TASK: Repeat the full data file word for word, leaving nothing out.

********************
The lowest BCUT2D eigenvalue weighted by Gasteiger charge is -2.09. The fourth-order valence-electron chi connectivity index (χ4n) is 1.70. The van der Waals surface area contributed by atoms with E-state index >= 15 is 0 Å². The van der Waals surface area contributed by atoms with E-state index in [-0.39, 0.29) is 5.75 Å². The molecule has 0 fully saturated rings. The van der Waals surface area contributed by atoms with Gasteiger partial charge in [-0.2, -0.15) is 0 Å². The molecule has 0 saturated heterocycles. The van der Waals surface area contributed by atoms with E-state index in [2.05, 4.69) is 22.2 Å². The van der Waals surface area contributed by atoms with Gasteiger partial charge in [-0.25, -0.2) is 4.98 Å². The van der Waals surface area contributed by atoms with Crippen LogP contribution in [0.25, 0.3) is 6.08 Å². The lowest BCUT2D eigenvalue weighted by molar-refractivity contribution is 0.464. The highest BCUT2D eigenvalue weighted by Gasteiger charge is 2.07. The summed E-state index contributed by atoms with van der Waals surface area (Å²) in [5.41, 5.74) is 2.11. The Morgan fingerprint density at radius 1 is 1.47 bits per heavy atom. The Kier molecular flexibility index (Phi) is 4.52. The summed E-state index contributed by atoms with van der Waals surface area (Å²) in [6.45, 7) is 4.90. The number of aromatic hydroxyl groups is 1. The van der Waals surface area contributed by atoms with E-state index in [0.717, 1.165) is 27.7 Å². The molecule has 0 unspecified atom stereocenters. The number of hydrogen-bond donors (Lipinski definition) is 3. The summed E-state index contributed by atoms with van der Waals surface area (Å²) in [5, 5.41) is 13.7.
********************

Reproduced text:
The lowest BCUT2D eigenvalue weighted by Gasteiger charge is -2.09. The fourth-order valence-electron chi connectivity index (χ4n) is 1.70. The van der Waals surface area contributed by atoms with E-state index >= 15 is 0 Å². The van der Waals surface area contributed by atoms with E-state index in [-0.39, 0.29) is 5.75 Å². The molecule has 0 fully saturated rings. The van der Waals surface area contributed by atoms with Gasteiger partial charge in [-0.2, -0.15) is 0 Å². The molecule has 0 saturated heterocycles. The van der Waals surface area contributed by atoms with E-state index in [2.05, 4.69) is 22.2 Å². The van der Waals surface area contributed by atoms with Gasteiger partial charge in [-0.25, -0.2) is 4.98 Å². The van der Waals surface area contributed by atoms with Crippen LogP contribution in [0.25, 0.3) is 6.08 Å². The lowest BCUT2D eigenvalue weighted by molar-refractivity contribution is 0.464. The highest BCUT2D eigenvalue weighted by Gasteiger charge is 2.07. The summed E-state index contributed by atoms with van der Waals surface area (Å²) in [5.41, 5.74) is 2.11. The Morgan fingerprint density at radius 1 is 1.47 bits per heavy atom. The Kier molecular flexibility index (Phi) is 4.52. The summed E-state index contributed by atoms with van der Waals surface area (Å²) in [6.45, 7) is 4.90. The number of aromatic hydroxyl groups is 1. The van der Waals surface area contributed by atoms with E-state index in [0.717, 1.165) is 27.7 Å². The molecule has 0 unspecified atom stereocenters. The number of hydrogen-bond donors (Lipinski definition) is 3. The summed E-state index contributed by atoms with van der Waals surface area (Å²) in [5, 5.41) is 13.7.